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House gives Trump big win on trade a day after impeaching him

The House has passed, with bipartisan support, the United States-Mexico-Canada Agreement one day since impeaching the president.
Credit: AP
The U.S. Capitol in Washington is shrouded in mist, Friday night, Dec. 13, 2019. This coming week’s virtually certain House impeachment of President Donald Trump will underscore how Democrats and Republicans have morphed into fiercely divided camps since lawmakers impeached President Bill Clinton.(AP Photo/J. Scott Applewhite)

WASHINGTON — The Democratic-led House has given President Donald Trump an overwhelming bipartisan victory on a renegotiated trade agreement with Canada and Mexico. The passage comes one day after the House impeached the Republican president. 

One of Trump's signature priorities, the bill implementing terms of the trade agreement passed on Thursday with bipartisan support. It puts in place terms of the United States-Mexico-Canada Agreement, and now heads to the Senate. 

The USMCA replaces the North American Free Trade Agreement, something Trump railed against during his campaign.

House Speaker Nancy Pelosi and her colleagues had won key concessions from an administration anxious to pass the deal before next year’s election season makes that task more difficult.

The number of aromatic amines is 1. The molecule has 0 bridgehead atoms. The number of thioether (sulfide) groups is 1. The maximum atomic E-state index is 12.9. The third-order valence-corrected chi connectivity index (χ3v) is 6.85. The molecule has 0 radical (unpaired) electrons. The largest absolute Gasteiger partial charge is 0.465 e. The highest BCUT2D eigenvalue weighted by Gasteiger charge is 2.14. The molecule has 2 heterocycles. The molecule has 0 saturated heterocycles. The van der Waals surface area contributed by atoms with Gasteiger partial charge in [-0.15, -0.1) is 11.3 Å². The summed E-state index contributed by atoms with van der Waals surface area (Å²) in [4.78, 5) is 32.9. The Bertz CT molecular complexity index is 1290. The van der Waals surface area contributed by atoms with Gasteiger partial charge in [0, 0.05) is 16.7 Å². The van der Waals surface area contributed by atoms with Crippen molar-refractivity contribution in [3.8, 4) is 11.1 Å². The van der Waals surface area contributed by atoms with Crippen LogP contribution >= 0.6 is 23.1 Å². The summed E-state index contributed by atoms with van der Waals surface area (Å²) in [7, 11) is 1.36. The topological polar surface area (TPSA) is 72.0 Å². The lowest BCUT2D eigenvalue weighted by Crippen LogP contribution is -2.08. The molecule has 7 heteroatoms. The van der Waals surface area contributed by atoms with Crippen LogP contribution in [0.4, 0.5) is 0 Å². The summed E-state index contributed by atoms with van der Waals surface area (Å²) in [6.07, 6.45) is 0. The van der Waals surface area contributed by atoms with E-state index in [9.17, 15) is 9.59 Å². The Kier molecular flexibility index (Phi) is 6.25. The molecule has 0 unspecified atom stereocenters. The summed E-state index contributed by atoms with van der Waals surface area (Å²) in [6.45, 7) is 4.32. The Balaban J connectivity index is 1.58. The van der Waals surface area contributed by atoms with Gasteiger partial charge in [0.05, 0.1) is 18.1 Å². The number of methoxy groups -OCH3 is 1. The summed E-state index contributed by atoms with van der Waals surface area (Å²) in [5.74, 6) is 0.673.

The deal was sought by farmers, ranchers and business owners anxious to move past the months of trade tensions that have complicated spending and hiring decisions. 

RELATED: Trump: Democrat who voted against impeachment switching parties

Credit: AP
House Speaker Nancy Pelosi of Calif., speaks as the House of Representatives debates the articles of impeachment against President Donald Trump at the Capitol in Washington, Wednesday, Dec. 18, 2019. (House Television via AP)

The agreement is projected to have only a modest impact on the economy. But it gives lawmakers from both parties the chance to support an agreement that is attractive to farmers, ranchers and business owners. 

The International Trade Commission projects that the USMCA will boost the economy by $68 billion and add 176,000 jobs within six years, according to The Associated Press.

The automotive industry would be one of the biggest beneficiaries, but the commission reportedly also found the deal will increase the cost of cars and pickups. That could lead to lower demand, resulting in an estimated 1,500 lost jobs.

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